As a local community, what is our history and how is it created?

This is just one idea being explored in a range of projects involving several Manchester primary schools, in collaboration with Greater Manchester County Record Office, Manchester Archives+ and The English Heritage, Heritage Schools Project.

As part of this project, children at Bowker Vale Primary School in North Manchester are being encouraged to explore and appreciate their local history.

Bowker Vale Primary School

Their focus is Blackley Forest, re-planted by children of the school sixty years ago. This was in April 1953, the year in which we celebrated the Coronation of Elizabeth II. Later that year, an ‘Arbor Week’ was scheduled, when members of the public and local children could plant more trees.

The public planting of Blackley Forest is remembered locally as commemorative of the Coronation, as well as standing as a memorial for the fallen soldiers of WWII. For Bowker Vale Primary School, the history of this forest is intrinsically tied to their own history as a school.

For this reason, I was asked by Daisy Horsley, of The English Heritage, Heritage Schools Project, to see what I could find relating to Blackley Forest’s history in Manchester’s archives and records. We wanted to find primary sources relating to its planting, and relating to Blackley’s own Coronation celebrations.

Queen Elizabeth’s Coronation, 1953

Like the Jubilee festivities that took place last year, the Queen’s coronation in 1953 meant a nationwide celebration on a grand scale. Local councils up and down the country planned and budgeted for how their district would honour the important event.

Coronation Celebration, 1953.

In Manchester, it was partially the responsibility of the Parks and Cemeteries Committee to propose ways in which the city and its surrounding areas would observe the celebration. These suggestions were recorded in the minutes of their meetings; huge, dusty books held at the County Record Office. These meetings detail how the city centre was to be dressed in flowers, how new rose gardens and flower beds were to be planted in the city’s surrounding areas, and how concerts, fireworks and bands were to be arranged in community parks.

  Elizabeth II Coronation Decorations 1953

However, as I researched the history of the forest (trawling through the pages of the Committee’s books from 1951 – 1954), I didn’t discover any ‘official’ plans to link the re-planting of Blackley Forest to the Coronation, or to the Second World War as a public act of remembrance. Although there were plenty of references to what would form part of the Coronation celebrations, such as these:

Coronation Flowers, 1953 Coronation flowers, Manchester
‘The Director suggests the conversion of the grass area in front of Platt Hall into a rose garden.

Instead, the records of the Parks and Cemeteries Committee show that the proposals to re-plant Blackley Forest are inherently linked to plans to develop land for an urgently needed cemetery in the area, which began as early as 1951:

History of Blackley Cemetery Grave space allocation, Blackley

‘The need for the provision of a new cemetery in North Manchester is one of great urgency’

The council purchase the land, some 95.31 acres, but the majority of it – 56.85 acres –  is considered too steep to be used for burial. Instead, the minutes state, ‘it can never be utilised for anything except planting trees’:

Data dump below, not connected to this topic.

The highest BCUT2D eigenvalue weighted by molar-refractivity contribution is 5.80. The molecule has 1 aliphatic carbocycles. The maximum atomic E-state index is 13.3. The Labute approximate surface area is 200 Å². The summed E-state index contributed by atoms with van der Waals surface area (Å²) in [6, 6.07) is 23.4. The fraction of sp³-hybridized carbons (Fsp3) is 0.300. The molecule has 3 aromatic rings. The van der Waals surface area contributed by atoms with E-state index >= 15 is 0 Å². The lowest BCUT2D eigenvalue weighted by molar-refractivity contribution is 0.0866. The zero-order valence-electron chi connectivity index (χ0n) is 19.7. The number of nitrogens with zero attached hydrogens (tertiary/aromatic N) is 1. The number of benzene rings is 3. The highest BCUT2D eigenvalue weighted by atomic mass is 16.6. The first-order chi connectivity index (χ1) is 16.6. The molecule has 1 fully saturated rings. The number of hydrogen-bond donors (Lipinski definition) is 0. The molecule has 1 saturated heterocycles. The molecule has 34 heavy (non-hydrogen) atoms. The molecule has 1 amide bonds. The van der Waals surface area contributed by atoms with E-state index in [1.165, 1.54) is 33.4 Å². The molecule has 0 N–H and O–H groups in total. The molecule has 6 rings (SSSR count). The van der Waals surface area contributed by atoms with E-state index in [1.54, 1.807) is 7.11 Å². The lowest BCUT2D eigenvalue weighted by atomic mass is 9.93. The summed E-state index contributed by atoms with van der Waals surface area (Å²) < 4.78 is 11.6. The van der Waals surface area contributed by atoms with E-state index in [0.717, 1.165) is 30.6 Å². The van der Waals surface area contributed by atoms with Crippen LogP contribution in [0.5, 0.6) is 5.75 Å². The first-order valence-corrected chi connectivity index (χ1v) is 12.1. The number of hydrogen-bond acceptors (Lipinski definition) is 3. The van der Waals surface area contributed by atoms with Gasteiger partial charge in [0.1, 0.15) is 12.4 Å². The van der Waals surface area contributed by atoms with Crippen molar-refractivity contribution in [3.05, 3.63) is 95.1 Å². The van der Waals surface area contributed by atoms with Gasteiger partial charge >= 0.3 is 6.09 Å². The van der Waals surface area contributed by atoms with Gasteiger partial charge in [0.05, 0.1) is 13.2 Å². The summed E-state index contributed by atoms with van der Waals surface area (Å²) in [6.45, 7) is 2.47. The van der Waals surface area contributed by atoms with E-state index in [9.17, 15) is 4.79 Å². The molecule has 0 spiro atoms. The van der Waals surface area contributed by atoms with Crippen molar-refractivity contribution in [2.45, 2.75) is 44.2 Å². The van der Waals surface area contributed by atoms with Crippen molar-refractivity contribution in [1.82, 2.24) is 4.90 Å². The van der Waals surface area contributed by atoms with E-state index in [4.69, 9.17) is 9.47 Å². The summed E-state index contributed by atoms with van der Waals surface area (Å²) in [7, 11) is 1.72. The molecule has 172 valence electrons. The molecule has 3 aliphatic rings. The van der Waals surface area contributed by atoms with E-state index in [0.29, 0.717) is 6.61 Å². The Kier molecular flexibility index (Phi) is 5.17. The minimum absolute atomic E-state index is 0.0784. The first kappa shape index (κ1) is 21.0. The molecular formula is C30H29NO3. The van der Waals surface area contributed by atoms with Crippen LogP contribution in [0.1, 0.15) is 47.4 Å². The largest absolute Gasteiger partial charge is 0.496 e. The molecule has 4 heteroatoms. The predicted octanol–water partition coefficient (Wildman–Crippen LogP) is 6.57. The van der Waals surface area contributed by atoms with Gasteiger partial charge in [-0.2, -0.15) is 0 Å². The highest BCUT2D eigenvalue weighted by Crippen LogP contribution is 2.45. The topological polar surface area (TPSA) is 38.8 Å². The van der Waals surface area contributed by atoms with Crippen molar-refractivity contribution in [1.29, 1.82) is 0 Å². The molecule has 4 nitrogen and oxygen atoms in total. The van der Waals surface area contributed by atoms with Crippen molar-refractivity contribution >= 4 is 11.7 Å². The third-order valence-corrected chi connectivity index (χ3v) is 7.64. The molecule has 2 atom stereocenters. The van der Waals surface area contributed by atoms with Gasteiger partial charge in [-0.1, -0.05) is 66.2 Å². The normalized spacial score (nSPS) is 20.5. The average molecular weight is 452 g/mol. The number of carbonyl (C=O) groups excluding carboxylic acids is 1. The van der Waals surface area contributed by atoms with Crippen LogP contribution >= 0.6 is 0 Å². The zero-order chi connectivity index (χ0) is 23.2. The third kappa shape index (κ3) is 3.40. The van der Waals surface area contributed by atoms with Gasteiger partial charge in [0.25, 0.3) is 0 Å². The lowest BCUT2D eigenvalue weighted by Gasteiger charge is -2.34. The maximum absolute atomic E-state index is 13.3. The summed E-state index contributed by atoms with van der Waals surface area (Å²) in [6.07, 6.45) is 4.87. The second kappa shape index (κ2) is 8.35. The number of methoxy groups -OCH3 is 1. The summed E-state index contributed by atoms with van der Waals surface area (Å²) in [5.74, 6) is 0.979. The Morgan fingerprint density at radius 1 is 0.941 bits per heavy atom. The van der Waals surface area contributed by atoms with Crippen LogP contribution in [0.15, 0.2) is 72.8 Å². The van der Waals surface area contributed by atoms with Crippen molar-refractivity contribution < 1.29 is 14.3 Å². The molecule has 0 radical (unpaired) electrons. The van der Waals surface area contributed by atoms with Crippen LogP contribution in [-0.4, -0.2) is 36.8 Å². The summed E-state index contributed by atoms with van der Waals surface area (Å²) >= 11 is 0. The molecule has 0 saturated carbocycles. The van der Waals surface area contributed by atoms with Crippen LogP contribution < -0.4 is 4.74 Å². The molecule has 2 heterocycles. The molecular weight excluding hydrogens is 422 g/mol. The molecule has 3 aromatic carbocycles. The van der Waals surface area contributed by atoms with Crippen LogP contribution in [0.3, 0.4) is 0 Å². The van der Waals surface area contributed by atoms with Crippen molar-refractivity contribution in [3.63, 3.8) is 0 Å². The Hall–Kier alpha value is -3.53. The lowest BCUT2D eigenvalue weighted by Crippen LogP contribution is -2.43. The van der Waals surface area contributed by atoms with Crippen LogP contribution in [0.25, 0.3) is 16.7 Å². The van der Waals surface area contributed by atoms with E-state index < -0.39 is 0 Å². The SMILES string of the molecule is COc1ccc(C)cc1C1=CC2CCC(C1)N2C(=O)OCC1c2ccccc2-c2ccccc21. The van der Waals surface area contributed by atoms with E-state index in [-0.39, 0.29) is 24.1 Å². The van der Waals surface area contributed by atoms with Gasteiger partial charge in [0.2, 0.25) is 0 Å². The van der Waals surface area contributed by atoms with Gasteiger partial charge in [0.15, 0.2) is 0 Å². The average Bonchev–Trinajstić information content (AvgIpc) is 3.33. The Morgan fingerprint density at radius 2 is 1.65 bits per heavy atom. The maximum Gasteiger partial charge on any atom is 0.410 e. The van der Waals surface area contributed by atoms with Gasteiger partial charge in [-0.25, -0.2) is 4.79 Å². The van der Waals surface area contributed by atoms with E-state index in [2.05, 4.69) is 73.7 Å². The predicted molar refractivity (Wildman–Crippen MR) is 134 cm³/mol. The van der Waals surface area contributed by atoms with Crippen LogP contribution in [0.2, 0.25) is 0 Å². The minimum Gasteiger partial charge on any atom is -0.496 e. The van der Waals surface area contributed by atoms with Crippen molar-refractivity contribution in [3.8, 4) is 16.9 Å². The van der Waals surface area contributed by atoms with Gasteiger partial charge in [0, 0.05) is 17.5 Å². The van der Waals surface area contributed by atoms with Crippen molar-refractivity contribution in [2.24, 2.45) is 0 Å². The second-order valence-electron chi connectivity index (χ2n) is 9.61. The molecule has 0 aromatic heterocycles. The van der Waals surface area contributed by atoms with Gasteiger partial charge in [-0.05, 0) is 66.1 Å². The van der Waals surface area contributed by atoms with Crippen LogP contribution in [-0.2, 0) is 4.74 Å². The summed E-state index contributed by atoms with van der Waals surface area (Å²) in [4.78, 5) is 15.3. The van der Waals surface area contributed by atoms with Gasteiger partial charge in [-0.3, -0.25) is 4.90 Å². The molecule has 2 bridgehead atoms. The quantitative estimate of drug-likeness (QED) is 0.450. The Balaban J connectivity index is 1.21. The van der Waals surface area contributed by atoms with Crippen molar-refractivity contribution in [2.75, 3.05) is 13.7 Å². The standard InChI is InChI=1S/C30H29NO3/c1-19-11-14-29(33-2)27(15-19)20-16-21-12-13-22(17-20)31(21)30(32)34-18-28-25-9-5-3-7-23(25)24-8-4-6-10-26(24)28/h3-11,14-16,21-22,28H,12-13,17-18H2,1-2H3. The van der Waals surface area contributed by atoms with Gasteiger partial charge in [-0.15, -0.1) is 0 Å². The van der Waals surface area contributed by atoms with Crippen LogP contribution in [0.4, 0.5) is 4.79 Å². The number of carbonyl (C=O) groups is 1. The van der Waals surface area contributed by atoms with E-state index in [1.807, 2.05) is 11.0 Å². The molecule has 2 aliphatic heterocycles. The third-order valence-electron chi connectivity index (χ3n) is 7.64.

Afforestation at Blackley - history of Blackley Forest?

‘There is land on the south of the River Irk which was purchased for Blackley New Cemetery. The greater portion of this land is not intended to be used for buriel purposes as it is very steep and can never be utilised for anything except planting trees.’

As the developments for the new cemetery rush ahead, the figures are drawn up. ‘Preparation and planting’ of the trees total £834, although some of this cost relates to ‘hired labour’:

Blackley Forest: Cost Plans to plant Blackley Forest

‘The above figures are worked out for hired labour. However, the Director wishes to suggest that a request be made for voluntary labour […]’

In light of this, the Director suggests two things:

1. That ‘a request be made for voluntary labour by organising a ‘Tree Week [later called Arbor Week] early in Nov of this year when any member of the public can come along and plant trees’:

2. That anapproach be made to the Education Committee to allow School Children to take part in the afforestation of this area’.

Was it simply because of cost that the re-planting of Blackley Forest became a community event?

How did it come to stand as a local symbol of commemoration, for both the Second World War and for the Coronation?

Either way, the archives enable us to challenge how community remembrance works and what are perhaps its elisions.

Who decides how we will celebrate and commemorate ‘significant’ events as a community?

What is the importance of doing so?

How does the city around us influence what remains in our collective consciousness?

And is what we celebrate and remember as a community ever ‘officially’ or authoritatively decided when it comes to events that aim to unite us as a nation or region? Or can it also be a more ad-hoc, often a random or chance process?

It would be interesting to hear if anyone knows how or why Blackley Forest became linked to this public remembrance. Additionally, we’d welcome any testimonies from anyone who perhaps remembers the Coronation celebrations in Blackley, or indeed has any recollections of the area during WWII.
Please contact Daisy Horsley directly at Daisy.Horsley@english-heritage.org.uk .

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This blog post was written for Archives+ by one of our volunteers as part of our Heritage Lottery Funded project.